The Wall Street Journal points out today that housing prices are now as high as they were at the peak of the bubble years:

But that's OK. It's been over a decade now and incomes have gone up enough to compensate. We can afford housing at 2006 prices, right? Um...

Well, incomes are a little higher, but not by a lot. On the bright side, at least we have an incoming president who—

Aw crap. We're so screwed.

UPDATE: As too many people have pointed out in comments and on Twitter, I messed this up, comparing the Case-Shiller index in nominal dollars to household income in real dollars. Sorry! It's fixed now. In nominal terms, household incomes have gone up about 17 percent since 2006, so houses are still more affordable than they were at the top of the bubble.

But not by a whole lot—and housing prices are continuing to rise. I'd still keep a close eye on this.

I still wake up each morning thinking it can't really be true that Donald Trump will be president of the United States in less than eight weeks. I mean, he's…he's—he's a willfully ignorant crackpot. He's a ridiculous game show host. He's a five-year-old in a 70-year-old body. He's addicted to gossip and TV. He's a trust fund kid who thinks he's a great businessman. He doesn't have the attention span to read an actual book. He loves conspiracy theories. And he's got an ego so fragile it ought to be packed in Styrofoam peanuts.

Today, CNN's Jeff Zeleny said he was looking for evidence that Trump's allegation of massive voter fraud was true. This instantly sent Trump into a furious tantrum, prompting one of his periodic retweet spasms. Let's take a look at who he chose to retweet. First up is @HighonHillcrest:

Who is @HighonHillcrest? Earlier today he tweeted that Mitt Romney is the "worst kind of traitor." A few days ago he wrote this: "When RACIST THUG @angela_rye screams, annoying voice gets higher." (Don Lemon and Van Jones are also racist thugs. Apparently all blacks on CNN are racist thugs.) And this: "FREEDOM OF RELIGION was meant to apply to religions which do NOT advocate killing non-converts." Next up is @JoeBowman12:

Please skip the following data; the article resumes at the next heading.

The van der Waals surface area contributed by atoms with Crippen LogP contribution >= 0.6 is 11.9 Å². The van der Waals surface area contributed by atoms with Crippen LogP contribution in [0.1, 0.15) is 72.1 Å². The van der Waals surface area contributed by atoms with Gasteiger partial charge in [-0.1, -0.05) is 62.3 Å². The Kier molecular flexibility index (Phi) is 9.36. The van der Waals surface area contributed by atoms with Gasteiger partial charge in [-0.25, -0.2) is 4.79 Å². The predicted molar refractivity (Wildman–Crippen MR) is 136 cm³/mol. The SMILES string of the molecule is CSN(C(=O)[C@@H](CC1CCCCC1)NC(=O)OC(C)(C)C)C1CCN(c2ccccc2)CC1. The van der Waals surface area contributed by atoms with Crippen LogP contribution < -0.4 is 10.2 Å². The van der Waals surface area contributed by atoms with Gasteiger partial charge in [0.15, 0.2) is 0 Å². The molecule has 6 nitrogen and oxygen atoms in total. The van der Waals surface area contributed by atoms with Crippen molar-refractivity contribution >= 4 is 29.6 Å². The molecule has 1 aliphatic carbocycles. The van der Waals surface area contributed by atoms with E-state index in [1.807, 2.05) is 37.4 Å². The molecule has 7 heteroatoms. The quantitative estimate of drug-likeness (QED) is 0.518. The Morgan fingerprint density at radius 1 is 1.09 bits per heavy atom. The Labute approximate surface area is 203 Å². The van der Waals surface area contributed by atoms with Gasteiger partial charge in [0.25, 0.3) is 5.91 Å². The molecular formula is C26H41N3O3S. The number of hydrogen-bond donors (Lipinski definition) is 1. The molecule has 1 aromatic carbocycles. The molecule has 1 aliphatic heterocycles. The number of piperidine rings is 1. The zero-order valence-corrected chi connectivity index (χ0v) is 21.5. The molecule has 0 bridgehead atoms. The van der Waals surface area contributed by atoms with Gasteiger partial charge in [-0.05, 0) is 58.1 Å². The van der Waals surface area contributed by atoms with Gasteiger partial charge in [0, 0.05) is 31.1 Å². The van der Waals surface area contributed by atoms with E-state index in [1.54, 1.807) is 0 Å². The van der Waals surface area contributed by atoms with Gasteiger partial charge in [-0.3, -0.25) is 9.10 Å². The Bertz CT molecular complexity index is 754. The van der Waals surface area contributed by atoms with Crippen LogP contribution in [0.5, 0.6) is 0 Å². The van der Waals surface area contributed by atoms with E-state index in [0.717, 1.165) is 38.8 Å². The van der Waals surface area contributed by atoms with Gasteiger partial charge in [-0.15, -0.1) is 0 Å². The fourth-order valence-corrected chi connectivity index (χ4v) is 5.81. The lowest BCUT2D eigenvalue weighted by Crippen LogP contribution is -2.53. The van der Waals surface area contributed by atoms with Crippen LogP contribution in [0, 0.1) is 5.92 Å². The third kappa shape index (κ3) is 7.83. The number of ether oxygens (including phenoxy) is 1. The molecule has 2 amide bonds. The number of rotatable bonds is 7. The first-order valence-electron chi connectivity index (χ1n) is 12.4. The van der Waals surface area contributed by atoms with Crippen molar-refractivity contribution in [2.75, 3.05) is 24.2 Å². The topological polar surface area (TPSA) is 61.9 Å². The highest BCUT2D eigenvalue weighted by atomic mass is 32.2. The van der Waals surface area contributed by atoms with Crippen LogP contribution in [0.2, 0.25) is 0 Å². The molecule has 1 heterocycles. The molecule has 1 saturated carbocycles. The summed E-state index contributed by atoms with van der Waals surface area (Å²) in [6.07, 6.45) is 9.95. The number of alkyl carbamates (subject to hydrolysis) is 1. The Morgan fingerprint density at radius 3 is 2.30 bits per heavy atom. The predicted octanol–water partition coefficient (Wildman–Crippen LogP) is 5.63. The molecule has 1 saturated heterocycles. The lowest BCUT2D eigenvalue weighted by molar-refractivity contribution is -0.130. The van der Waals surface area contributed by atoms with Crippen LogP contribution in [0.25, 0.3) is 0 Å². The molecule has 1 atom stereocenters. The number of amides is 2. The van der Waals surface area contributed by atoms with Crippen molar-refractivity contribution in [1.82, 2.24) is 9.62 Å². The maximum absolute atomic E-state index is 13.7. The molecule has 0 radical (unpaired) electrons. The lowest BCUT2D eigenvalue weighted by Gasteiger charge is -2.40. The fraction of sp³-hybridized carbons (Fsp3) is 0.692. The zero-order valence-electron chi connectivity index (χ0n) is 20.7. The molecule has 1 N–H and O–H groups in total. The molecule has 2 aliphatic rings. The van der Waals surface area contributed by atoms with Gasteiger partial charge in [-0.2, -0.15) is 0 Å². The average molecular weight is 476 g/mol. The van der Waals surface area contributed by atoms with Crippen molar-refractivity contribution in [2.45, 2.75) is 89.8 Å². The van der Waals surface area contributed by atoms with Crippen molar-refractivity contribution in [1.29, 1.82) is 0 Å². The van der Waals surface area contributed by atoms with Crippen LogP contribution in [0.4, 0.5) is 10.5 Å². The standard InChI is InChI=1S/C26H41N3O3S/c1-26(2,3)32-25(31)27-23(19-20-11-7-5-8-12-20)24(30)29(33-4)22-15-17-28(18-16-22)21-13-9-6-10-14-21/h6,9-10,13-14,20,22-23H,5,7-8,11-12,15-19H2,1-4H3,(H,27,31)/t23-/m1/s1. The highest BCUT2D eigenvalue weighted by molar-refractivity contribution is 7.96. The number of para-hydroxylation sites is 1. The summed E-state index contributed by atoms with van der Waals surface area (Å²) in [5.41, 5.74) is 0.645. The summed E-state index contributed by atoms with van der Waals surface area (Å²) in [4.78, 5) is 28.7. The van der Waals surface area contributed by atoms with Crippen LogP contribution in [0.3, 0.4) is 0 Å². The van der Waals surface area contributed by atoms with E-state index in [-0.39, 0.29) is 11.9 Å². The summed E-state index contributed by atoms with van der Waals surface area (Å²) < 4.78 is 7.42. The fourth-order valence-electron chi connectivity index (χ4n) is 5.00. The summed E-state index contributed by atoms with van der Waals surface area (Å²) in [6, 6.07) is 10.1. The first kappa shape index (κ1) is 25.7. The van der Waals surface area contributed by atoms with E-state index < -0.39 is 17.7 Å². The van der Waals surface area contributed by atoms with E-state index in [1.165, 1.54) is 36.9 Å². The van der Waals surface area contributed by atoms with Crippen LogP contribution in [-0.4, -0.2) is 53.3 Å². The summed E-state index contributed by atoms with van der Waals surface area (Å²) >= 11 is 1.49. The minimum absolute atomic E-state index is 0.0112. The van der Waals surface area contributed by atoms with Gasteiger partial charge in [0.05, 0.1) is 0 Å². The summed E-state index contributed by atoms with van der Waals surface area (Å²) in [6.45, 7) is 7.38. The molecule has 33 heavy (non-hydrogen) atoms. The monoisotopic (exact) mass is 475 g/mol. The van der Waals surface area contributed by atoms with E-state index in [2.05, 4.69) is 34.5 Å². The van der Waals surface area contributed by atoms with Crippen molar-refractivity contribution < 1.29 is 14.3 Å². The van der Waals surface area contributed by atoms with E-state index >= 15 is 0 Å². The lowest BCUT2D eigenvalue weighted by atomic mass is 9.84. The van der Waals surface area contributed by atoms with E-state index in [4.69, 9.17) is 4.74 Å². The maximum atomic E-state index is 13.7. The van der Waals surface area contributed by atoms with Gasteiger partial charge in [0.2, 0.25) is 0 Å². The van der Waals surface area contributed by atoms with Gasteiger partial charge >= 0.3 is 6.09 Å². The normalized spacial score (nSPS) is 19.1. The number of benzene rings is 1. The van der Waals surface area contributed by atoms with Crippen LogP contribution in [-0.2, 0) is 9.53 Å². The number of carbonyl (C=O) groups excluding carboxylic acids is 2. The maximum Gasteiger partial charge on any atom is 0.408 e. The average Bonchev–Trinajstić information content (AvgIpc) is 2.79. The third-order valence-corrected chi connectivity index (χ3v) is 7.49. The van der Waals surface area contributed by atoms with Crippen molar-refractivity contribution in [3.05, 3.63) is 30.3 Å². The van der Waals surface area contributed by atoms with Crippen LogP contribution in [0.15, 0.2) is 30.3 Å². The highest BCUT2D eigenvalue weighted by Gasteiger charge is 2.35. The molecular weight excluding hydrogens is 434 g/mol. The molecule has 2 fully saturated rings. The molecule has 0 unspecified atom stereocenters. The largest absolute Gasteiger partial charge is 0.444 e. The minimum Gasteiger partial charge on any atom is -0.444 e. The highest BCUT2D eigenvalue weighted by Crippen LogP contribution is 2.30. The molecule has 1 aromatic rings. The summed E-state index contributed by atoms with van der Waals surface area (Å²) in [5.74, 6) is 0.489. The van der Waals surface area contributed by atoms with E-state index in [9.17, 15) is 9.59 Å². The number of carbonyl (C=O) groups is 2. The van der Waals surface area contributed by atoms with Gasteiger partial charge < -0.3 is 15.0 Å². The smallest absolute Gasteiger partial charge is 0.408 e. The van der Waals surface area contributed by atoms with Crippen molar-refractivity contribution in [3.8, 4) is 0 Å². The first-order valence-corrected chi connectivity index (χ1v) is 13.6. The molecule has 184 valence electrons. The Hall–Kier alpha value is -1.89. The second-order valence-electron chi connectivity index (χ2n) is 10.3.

Who is @JoeBowman12? A few weeks ago he was promoting the conspiracy theory that Bill Clinton has a mixed-race son: "CNN Orders Censorship Blackout on Danney Williams story ( Bill Clinton's alleged son ) http://Infowars.com/show." And: "Bill Clinton 'Son' Tells Hillary: Step Aside http://www.infowars.com." And: "Bill Clinton's 'son' Danney Williams conducts his FIRST TV interview LIVE at http://Infowars.com/show - DON'T MISS IT!" Next up is @Filibuster:

Who is @Filibuster? He's a 16-year-old who lives in Beverly Hills. Next up is @sdcritic:

Who is @sdcritic? Earlier today, in response to the attack at Ohio State, he tweeted: "#IslamIsADeathCult #IslamIsTheProblem #BanMuslimsNotGuns #BanSharia #IslamIsCancer #Muslims did not come to America to be Americans! WAKEUP!" And: "#OhioState: You MUST understand #studentfeed that #Islamists are barbaric 3rd world monsters ruthless subhumans.America has brought this 2U!" Finally, Trump added a last word of his own:

What kind of person is so unhinged that even though he won a presidential election, he goes nuts when he's reminded that he lost the popular vote and (a) demands that all his minions start writing sycophantic tweets about his historic landslide victory, (b) continues stewing about it anyway and fabricates an allegation of massive voter fraud perpetrated by the Democratic Party, (c) flips out at an anodyne segment from a CNN reporter about his lies, and (d) spends his evening hunched over his smartphone rounding up a motley crew of racists, nutbags, and teenagers to assure him that he's right?

What kind of person does this? And how easy is it to manipulate someone like this? We have a helluva scary four years ahead of us.